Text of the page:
Photographer's Note

Faversham is a market town and civil parish in the Swale district in the county of Kent, England, United Kingdom.

The town is 48 miles from London and 10 miles from Canterbury and lies next to the Swale, a strip of sea separating mainland Kent from the Isle of Sheppey in the Thames Estuary. It is close to the A2, which follows an ancient British trackway which was used by the Romans and the Anglo-Saxons, and known as Watling Street. The name Faversham derives from Latin via Old English origin, meaning "the metal-worker's village".

There has been a settlement at Faversham since pre-Roman times, next to the ancient sea port on Faversham Creek, and archaeological evidence has shown a Roman theatre was based in the town. It was inhabited by the Saxons and mentioned in the Domesday book as Favreshant. The town was favoured by King Stephen who established Faversham Abbey, which survived until the Dissolution of the Monasteries in 1538.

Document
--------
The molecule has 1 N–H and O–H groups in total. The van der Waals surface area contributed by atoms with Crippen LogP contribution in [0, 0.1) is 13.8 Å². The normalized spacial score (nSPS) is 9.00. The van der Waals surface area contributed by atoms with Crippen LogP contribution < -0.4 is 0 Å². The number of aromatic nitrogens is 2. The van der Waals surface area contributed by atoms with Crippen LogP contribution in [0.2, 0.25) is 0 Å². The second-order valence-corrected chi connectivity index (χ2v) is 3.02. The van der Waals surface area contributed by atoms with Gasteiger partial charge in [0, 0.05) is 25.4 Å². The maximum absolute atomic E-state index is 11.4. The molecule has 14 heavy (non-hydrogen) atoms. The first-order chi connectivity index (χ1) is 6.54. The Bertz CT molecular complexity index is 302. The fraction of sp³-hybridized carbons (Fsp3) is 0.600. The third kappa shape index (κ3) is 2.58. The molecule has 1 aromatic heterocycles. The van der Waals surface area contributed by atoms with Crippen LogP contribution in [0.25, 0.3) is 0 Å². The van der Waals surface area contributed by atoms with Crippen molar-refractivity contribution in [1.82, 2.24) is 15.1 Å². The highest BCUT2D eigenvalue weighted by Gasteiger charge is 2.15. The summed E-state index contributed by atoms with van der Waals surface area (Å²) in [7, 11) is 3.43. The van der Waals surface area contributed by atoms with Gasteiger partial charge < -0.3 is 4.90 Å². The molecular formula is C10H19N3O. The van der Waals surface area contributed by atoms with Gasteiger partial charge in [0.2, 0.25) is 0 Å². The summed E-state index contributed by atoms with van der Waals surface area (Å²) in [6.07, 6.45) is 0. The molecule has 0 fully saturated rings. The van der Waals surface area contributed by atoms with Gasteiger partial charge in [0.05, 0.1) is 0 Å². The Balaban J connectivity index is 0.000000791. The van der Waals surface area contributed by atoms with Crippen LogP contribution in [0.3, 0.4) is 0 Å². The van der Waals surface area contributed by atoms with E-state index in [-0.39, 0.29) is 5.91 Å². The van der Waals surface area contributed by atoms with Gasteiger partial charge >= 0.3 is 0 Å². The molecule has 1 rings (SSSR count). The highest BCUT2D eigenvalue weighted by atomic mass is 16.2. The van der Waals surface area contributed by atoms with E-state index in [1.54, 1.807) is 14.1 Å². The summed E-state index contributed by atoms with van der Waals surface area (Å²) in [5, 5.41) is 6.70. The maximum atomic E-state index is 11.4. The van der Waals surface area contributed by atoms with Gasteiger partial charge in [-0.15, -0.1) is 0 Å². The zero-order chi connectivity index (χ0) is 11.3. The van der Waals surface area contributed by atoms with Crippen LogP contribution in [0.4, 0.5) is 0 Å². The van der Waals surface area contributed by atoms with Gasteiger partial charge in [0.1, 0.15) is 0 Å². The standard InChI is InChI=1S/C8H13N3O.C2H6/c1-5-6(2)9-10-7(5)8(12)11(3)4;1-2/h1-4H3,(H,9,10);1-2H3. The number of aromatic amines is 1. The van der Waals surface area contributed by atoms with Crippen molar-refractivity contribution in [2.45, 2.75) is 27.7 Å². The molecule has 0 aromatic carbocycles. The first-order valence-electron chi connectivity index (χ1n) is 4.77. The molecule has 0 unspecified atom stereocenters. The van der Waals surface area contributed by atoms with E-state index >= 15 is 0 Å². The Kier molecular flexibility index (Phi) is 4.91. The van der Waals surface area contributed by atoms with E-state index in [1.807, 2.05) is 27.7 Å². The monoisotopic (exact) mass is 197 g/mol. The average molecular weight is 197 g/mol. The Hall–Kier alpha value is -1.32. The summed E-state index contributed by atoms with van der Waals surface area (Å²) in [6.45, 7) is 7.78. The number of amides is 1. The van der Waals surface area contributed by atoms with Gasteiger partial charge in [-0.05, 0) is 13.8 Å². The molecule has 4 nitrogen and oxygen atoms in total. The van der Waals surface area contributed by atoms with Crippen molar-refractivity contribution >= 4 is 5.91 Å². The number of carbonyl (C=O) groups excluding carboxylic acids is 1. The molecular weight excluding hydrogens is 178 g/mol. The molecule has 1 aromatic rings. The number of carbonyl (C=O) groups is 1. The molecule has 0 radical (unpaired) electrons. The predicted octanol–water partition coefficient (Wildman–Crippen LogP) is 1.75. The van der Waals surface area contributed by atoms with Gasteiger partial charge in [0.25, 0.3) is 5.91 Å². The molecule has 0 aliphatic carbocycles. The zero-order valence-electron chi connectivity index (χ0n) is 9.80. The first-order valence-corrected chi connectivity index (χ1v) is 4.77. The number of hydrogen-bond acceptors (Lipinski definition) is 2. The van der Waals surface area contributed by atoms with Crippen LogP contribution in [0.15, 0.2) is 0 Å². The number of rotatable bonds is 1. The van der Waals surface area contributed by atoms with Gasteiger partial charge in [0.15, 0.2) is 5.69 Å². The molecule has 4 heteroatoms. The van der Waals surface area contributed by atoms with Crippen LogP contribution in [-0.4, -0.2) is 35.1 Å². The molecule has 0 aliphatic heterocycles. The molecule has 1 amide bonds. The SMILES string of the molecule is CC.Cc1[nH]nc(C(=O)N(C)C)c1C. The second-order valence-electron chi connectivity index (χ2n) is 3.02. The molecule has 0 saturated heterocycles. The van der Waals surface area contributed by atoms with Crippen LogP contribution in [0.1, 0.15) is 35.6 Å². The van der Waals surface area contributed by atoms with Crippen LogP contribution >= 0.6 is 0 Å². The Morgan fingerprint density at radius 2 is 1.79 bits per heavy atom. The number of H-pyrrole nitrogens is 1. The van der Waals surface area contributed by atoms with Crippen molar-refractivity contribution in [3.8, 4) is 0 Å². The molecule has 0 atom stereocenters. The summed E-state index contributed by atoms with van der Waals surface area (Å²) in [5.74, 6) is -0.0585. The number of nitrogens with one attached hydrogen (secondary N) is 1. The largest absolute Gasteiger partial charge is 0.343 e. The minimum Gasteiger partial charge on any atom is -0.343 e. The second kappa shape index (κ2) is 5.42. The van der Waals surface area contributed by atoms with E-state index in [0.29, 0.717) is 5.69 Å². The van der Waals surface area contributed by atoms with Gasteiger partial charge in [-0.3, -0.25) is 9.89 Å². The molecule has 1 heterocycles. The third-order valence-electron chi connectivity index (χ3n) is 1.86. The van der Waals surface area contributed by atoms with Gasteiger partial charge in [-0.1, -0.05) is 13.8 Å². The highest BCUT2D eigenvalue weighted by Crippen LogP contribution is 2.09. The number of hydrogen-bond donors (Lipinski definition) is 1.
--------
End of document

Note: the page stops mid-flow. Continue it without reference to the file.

Subsequently, the town became an important seaport and established itself as a centre for brewing, the Shepherd Neame Brewery, founded in 1698, remains a significant employer.

(Source: Wikipedia)

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Additional Photos by Stephen Nunney (snunney) Gold Star Critiquer/Gold Star Workshop Editor/Gold Note Writer [C: 10627 W: 63 N: 29874] (130967)
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